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Biodiversity net gain on campus and beyond

Blog Posts

Michael Howroyd, biodiversity lead for the University of Leeds,  shares an update on the new Biodiversity Net Gain legislation, and what it means for us at the University of Leeds.

The increased need for housing and development has contributed to worrying damage to biodiversity, bringing many species globally to the point of ecological collapse. The biodiversity crisis sits alongside other crises such as climate change, and needs us to take urgent action.  

There is also a link between natural ecosystems and other things including climate and public health. In 2021, the total annual value of ecosystem services – a term used to describe the benefits that the natural environment provides for us - was recorded as being worth £47 billion in the UK alone. It is estimated that 1.3 million tonnes of air pollution was removed by nature in 2021. 

It is clear that as well as the direct impact on biodiversity, damaging natural ecosystems can also damage public health – and likewise restoring natural systems can have a positive impact on health. 

The Environment Act and Biodiversity Net Gain

In 2021, legislators created the Environment Act. This act recognises the need to improve air and water quality, protect wildlife and reduce plastic waste.  A key part of this was that all planning permissions granted in England (with a few exemptions such as very small sites) will have to deliver at least 10% biodiversity net gain. 

Biodiversity net gain (sometimes referred to as BNG) is an approach to development, land and marine management that aims to leave biodiversity in a measurably better state than before the development took place.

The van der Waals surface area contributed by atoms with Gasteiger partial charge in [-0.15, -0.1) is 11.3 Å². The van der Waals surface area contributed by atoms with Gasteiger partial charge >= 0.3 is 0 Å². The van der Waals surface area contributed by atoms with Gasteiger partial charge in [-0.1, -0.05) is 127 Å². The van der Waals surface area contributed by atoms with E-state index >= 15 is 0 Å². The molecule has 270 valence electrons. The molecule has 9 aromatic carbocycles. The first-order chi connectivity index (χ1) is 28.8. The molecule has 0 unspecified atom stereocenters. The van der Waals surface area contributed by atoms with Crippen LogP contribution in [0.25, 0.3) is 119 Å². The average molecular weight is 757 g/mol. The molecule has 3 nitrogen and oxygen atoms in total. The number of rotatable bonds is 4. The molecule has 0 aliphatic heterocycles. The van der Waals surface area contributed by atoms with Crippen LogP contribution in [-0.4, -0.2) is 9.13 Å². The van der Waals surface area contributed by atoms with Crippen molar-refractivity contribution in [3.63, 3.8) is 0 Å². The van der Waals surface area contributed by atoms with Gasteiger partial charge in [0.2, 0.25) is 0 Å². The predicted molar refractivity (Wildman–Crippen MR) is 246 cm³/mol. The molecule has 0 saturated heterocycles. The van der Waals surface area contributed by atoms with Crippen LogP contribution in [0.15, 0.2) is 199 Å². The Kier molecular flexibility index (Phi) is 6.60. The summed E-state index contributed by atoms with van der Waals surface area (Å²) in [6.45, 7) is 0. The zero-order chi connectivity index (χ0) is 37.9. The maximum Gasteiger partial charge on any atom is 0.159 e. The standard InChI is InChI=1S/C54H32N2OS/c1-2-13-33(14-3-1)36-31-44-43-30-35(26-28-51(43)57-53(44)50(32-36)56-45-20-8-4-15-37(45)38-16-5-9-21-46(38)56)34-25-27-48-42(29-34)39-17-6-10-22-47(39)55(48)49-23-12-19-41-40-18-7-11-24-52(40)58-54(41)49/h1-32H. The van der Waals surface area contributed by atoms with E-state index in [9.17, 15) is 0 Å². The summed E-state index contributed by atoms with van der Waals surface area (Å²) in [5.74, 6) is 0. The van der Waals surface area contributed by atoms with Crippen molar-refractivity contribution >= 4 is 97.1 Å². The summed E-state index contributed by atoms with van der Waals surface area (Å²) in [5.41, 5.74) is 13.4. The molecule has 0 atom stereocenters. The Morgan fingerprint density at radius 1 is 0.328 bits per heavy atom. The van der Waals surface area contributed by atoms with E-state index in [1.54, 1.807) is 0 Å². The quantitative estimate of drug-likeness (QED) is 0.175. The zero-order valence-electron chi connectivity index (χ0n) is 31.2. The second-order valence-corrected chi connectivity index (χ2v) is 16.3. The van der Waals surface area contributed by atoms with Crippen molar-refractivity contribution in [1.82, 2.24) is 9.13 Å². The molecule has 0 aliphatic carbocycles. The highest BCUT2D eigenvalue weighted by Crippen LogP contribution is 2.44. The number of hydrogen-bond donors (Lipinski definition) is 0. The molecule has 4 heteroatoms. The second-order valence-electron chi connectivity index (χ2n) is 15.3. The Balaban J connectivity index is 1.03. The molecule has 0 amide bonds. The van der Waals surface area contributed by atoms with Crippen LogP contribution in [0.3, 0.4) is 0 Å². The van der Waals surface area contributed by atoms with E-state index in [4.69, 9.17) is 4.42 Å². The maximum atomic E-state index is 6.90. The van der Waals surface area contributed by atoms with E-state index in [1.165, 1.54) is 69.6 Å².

The requirement to deliver biodiversity net gain became mandatory for most sites from 12 February 2024. Under the new rules, most developments will need to deliver a minimum of 10% improvement in biodiversity - in addition to any existing habitat protections. An important element of this is that the additional biodiversity benefits must also be protected for 30 years after the development.

The additional biodiversity value should be on the site, or as close to the development as possible and means that developers will have to consider the future of a site in a way never done before, and take responsibility for ensuring that new habitats can thrive. This means that there will be more and better-quality places for wildlife to live and thrive and for people to enjoy! 

How is Biodiversity Net Gain measured? 

Biodiversity is measured using a tool called the ‘Biodiversity Metric’.  This metric took over 10 years to develop and is designed to give a measurable value to biodiversity by using four key factors: habitat size, condition, distinctiveness and location.  From this, it is possible to clearly define what biodiversity currently exists on a site, and what an additional 10% target should look like, long before a spade even hits the ground!